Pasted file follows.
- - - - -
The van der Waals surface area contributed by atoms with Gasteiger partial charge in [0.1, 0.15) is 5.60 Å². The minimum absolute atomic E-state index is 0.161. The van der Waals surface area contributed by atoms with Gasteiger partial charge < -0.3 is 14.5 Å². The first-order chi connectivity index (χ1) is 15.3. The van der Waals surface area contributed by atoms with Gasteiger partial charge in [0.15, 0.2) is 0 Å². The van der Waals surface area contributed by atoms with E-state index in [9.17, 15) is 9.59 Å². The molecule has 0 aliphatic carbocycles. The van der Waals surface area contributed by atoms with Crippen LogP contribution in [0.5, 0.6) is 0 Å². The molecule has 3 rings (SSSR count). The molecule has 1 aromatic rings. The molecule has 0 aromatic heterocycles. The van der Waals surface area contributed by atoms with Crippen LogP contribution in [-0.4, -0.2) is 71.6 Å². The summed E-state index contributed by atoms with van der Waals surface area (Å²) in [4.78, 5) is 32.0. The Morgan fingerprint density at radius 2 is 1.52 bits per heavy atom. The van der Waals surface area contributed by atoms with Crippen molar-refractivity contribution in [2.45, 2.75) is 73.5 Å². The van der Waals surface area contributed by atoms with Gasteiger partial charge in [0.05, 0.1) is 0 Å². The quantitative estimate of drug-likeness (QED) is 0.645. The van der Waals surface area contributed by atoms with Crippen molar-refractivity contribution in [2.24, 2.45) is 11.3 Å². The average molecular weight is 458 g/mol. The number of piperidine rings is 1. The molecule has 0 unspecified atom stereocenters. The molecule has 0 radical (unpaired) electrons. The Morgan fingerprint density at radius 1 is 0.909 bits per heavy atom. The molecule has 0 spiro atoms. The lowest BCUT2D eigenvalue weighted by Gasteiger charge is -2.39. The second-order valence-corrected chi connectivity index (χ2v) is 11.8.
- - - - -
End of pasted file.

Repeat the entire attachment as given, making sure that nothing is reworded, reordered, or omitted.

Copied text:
The van der Waals surface area contributed by atoms with Gasteiger partial charge in [0.1, 0.15) is 5.60 Å². The minimum absolute atomic E-state index is 0.161. The van der Waals surface area contributed by atoms with Gasteiger partial charge < -0.3 is 14.5 Å². The first-order chi connectivity index (χ1) is 15.3. The van der Waals surface area contributed by atoms with Gasteiger partial charge in [0.15, 0.2) is 0 Å². The van der Waals surface area contributed by atoms with E-state index in [9.17, 15) is 9.59 Å². The molecule has 0 aliphatic carbocycles. The van der Waals surface area contributed by atoms with Crippen LogP contribution in [0.5, 0.6) is 0 Å². The molecule has 3 rings (SSSR count). The molecule has 1 aromatic rings. The molecule has 0 aromatic heterocycles. The van der Waals surface area contributed by atoms with Crippen LogP contribution in [-0.4, -0.2) is 71.6 Å². The summed E-state index contributed by atoms with van der Waals surface area (Å²) in [4.78, 5) is 32.0. The Morgan fingerprint density at radius 2 is 1.52 bits per heavy atom. The van der Waals surface area contributed by atoms with Crippen molar-refractivity contribution in [2.45, 2.75) is 73.5 Å². The van der Waals surface area contributed by atoms with Gasteiger partial charge in [0.05, 0.1) is 0 Å². The quantitative estimate of drug-likeness (QED) is 0.645. The van der Waals surface area contributed by atoms with Crippen molar-refractivity contribution in [2.24, 2.45) is 11.3 Å². The average molecular weight is 458 g/mol. The number of piperidine rings is 1. The molecule has 0 unspecified atom stereocenters. The molecule has 0 radical (unpaired) electrons. The Morgan fingerprint density at radius 1 is 0.909 bits per heavy atom. The molecule has 0 spiro atoms. The lowest BCUT2D eigenvalue weighted by Gasteiger charge is -2.39. The second-order valence-corrected chi connectivity index (χ2v) is 11.8.